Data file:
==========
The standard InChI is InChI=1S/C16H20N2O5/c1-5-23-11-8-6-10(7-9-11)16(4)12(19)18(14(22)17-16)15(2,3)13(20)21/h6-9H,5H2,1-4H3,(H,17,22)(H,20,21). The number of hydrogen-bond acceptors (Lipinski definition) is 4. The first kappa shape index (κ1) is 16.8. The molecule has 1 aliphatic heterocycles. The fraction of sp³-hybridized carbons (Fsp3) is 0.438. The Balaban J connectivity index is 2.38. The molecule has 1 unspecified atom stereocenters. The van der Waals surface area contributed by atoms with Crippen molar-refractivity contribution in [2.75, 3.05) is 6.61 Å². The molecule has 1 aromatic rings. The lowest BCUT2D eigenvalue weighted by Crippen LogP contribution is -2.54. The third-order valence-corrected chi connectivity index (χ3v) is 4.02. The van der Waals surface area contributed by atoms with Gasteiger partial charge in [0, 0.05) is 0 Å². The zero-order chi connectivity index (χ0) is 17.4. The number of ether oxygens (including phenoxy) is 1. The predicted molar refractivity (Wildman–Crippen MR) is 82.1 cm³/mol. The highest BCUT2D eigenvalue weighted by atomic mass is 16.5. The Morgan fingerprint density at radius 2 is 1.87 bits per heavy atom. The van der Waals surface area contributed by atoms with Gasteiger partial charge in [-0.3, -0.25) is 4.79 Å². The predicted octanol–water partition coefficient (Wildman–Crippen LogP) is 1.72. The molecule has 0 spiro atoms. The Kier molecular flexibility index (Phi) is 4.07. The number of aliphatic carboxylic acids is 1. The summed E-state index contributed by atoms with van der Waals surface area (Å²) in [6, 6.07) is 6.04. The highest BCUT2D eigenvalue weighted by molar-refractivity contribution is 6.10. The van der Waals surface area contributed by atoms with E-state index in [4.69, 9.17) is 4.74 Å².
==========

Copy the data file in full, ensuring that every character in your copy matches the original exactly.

The standard InChI is InChI=1S/C16H20N2O5/c1-5-23-11-8-6-10(7-9-11)16(4)12(19)18(14(22)17-16)15(2,3)13(20)21/h6-9H,5H2,1-4H3,(H,17,22)(H,20,21). The number of hydrogen-bond acceptors (Lipinski definition) is 4. The first kappa shape index (κ1) is 16.8. The molecule has 1 aliphatic heterocycles. The fraction of sp³-hybridized carbons (Fsp3) is 0.438. The Balaban J connectivity index is 2.38. The molecule has 1 unspecified atom stereocenters. The van der Waals surface area contributed by atoms with Crippen molar-refractivity contribution in [2.75, 3.05) is 6.61 Å². The molecule has 1 aromatic rings. The lowest BCUT2D eigenvalue weighted by Crippen LogP contribution is -2.54. The third-order valence-corrected chi connectivity index (χ3v) is 4.02. The van der Waals surface area contributed by atoms with Gasteiger partial charge in [0, 0.05) is 0 Å². The zero-order chi connectivity index (χ0) is 17.4. The number of ether oxygens (including phenoxy) is 1. The predicted molar refractivity (Wildman–Crippen MR) is 82.1 cm³/mol. The highest BCUT2D eigenvalue weighted by atomic mass is 16.5. The Morgan fingerprint density at radius 2 is 1.87 bits per heavy atom. The van der Waals surface area contributed by atoms with Gasteiger partial charge in [-0.3, -0.25) is 4.79 Å². The predicted octanol–water partition coefficient (Wildman–Crippen LogP) is 1.72. The molecule has 0 spiro atoms. The Kier molecular flexibility index (Phi) is 4.07. The number of aliphatic carboxylic acids is 1. The summed E-state index contributed by atoms with van der Waals surface area (Å²) in [6, 6.07) is 6.04. The highest BCUT2D eigenvalue weighted by molar-refractivity contribution is 6.10. The van der Waals surface area contributed by atoms with E-state index in [4.69, 9.17) is 4.74 Å².